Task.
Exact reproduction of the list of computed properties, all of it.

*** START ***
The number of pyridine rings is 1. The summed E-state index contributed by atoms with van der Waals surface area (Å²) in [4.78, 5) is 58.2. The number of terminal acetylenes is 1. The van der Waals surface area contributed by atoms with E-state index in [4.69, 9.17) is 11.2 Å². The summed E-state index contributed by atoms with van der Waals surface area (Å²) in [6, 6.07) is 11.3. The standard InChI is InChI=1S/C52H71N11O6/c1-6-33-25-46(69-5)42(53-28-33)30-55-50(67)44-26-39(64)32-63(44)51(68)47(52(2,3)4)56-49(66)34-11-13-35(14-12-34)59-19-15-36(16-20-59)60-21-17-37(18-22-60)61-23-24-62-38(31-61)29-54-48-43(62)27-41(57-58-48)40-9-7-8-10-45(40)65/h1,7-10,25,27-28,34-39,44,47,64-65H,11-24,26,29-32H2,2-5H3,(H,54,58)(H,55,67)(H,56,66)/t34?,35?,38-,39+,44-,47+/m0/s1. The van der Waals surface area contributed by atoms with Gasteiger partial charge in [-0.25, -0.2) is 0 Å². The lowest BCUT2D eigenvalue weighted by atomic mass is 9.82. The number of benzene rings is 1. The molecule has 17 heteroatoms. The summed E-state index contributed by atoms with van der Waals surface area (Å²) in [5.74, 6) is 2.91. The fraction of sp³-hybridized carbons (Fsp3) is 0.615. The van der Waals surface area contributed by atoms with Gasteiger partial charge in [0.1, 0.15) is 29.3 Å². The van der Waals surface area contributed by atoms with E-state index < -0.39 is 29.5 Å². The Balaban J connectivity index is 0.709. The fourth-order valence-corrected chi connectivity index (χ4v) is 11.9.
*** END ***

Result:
The number of pyridine rings is 1. The summed E-state index contributed by atoms with van der Waals surface area (Å²) in [4.78, 5) is 58.2. The number of terminal acetylenes is 1. The van der Waals surface area contributed by atoms with E-state index in [4.69, 9.17) is 11.2 Å². The summed E-state index contributed by atoms with van der Waals surface area (Å²) in [6, 6.07) is 11.3. The standard InChI is InChI=1S/C52H71N11O6/c1-6-33-25-46(69-5)42(53-28-33)30-55-50(67)44-26-39(64)32-63(44)51(68)47(52(2,3)4)56-49(66)34-11-13-35(14-12-34)59-19-15-36(16-20-59)60-21-17-37(18-22-60)61-23-24-62-38(31-61)29-54-48-43(62)27-41(57-58-48)40-9-7-8-10-45(40)65/h1,7-10,25,27-28,34-39,44,47,64-65H,11-24,26,29-32H2,2-5H3,(H,54,58)(H,55,67)(H,56,66)/t34?,35?,38-,39+,44-,47+/m0/s1. The van der Waals surface area contributed by atoms with Gasteiger partial charge in [-0.25, -0.2) is 0 Å². The lowest BCUT2D eigenvalue weighted by atomic mass is 9.82. The number of benzene rings is 1. The molecule has 17 heteroatoms. The summed E-state index contributed by atoms with van der Waals surface area (Å²) in [5.74, 6) is 2.91. The fraction of sp³-hybridized carbons (Fsp3) is 0.615. The van der Waals surface area contributed by atoms with Gasteiger partial charge in [0.1, 0.15) is 29.3 Å². The van der Waals surface area contributed by atoms with E-state index < -0.39 is 29.5 Å². The Balaban J connectivity index is 0.709. The fourth-order valence-corrected chi connectivity index (χ4v) is 11.9.